Rambling round Auchenmalg

Ramblers had to negotiate swollen burns en route

Ramblers had to negotiate swollen burns en route

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Following the New Year holidays the Wigtownshire Ramblers walk this week had been delayed until Monday so 18 survivors assembled at the shore in Auchenmalg for a short walk.

A member wrote: “Our jolly company set off along the road towards Craignarget into a stiff, cold breeze and threatening clouds. Once past the rocky headland we turned down towards the beach and followed a narrow track above the shingly foreshore. The waves were breaking gently on the stones some way out but the scattered seaweed and small boulders in the path told of the violence of Storm Frank. From time to time we had to take to the shingle to avoid overgrown vegetation. Someway down the beach we had to turn back to the road to cross the Gillespie Burn which was roaring down from the surrounding fields. Returning to the foreshore we headed along the now sandy beach. A few mournful oyster catchers patrolled the sea’s edge but no sign of the multitude of small waders seen on the recce.

“We crossed the main road and took the forestry track across the field avoiding the old Craignarget farm which is now a smart house and garden. The forest road went on northwards below the steep slopes of Craignarget Hill. The new road veered off to the right to climb the flank of the hill but we continued on the level route of the farm track up the valley. A second fork to the right was the old forest access, again ignored. The farm track now deteriorated somewhat and a slitter of mud covered the track. Squelching onwards we came to a small field where a herd of young cattle expressed a great interest in us. They swirled around us as we sought out the driest route to re-join the muddy track at the far end of the meadow. A little further on a small burn had decided the track formed a more desirable route so we splashed onwards until we could cross the burn. Beyond the burn the track began to climb steadily and became a little less muddy. As we climbed the sun poked out between the clouds and we paused to admire the views back down to the sea and the faint outline of the Mull of Galloway in the distance.

“The improving track was followed through a series of new gates to the derelict Barhaskine Farm. The house was ruinous but the old byres seemed to be in some use. We soon reached the top of the hill and views opened up to the north and east. Knock Fell stood out clearly to the north and the Creetown Hills just visible to the east. The clouds had closed in again and there was rain in the air. We hurried on down the far side of the hill and soon attained the old Whitefield Loch to Challochglass road, now reduced to a cycle route, and the edge of the unfortunate Annabaglish Forest. Unfortunate because it suffered the only major attack by Pine Beauty moths south of the Flow Country, was seriously damaged by a forest fire and is now threatened by the development of a large windfarm. We turned eastwards for a short distance and sought the shelter of the trees for our lunch.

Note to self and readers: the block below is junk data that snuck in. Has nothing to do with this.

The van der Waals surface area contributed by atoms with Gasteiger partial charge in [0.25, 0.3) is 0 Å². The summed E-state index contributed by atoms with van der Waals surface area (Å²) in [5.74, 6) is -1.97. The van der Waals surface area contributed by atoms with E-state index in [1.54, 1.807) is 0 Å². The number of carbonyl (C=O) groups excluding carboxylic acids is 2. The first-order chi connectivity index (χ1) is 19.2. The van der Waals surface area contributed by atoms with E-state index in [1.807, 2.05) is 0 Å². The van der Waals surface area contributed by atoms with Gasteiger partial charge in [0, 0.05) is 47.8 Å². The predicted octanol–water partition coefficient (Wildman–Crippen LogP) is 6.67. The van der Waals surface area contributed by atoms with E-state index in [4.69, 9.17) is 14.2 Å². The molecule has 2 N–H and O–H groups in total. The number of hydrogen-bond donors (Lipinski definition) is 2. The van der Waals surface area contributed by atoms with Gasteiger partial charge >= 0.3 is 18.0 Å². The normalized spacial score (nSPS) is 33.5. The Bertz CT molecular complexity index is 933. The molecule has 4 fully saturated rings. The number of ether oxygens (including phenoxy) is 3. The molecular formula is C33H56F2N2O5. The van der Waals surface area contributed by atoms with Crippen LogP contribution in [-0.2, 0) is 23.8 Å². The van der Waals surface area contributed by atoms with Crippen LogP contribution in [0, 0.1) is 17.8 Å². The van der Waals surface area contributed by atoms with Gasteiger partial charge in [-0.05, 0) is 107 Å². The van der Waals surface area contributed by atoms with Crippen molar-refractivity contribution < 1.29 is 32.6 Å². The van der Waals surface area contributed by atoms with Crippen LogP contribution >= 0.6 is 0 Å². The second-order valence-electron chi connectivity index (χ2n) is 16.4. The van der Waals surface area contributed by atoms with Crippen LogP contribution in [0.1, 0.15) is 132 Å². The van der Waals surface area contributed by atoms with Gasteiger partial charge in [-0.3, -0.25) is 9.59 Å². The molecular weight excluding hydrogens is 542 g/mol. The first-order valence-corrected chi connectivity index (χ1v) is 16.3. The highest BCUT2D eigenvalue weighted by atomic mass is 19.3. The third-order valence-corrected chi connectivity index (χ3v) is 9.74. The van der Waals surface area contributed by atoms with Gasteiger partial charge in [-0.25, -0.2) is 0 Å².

“After lunch we emerged onto the road and followed it westward and recrossed the now much smaller Gillespie Burn and turned off towards Culroy Farm. With permission from the farmer, we walked through the farmyard and zig-zagged around the fields as we made our way towards Culquhassen Farm. At the top of the last rise we met a farmer who was cheerfully mending the dykes in spite of the now rather wet weather and biting wind. We turned off the track and crossed the fields by a series of gates towards Auchenmalg House. As we went a brown hare bounded away up the hill and could be seen jinking its way over the next three fields. At Auchenmalg House we joined a track which skirted the property and followed the concrete road back towards Auchenmalg where we retired to the Cock Inn for excellent tea and scones provided by our generous hosts, accompanied by Elvis songs.”

The Ramblers next walk is on Saturday and is a short, strenuous walk in the hills above Glen App. Meet at Riverside car park in Newton Stewart at 09:00 or the Breastworks car Park in Stranraer at 09:30 to share transport. he walk will start from the Auchencrosh cross roads on the A77 (NX 095 789) at 10:00. New walkers are welcome but please contact the walk leader on 01776 700926 for full details.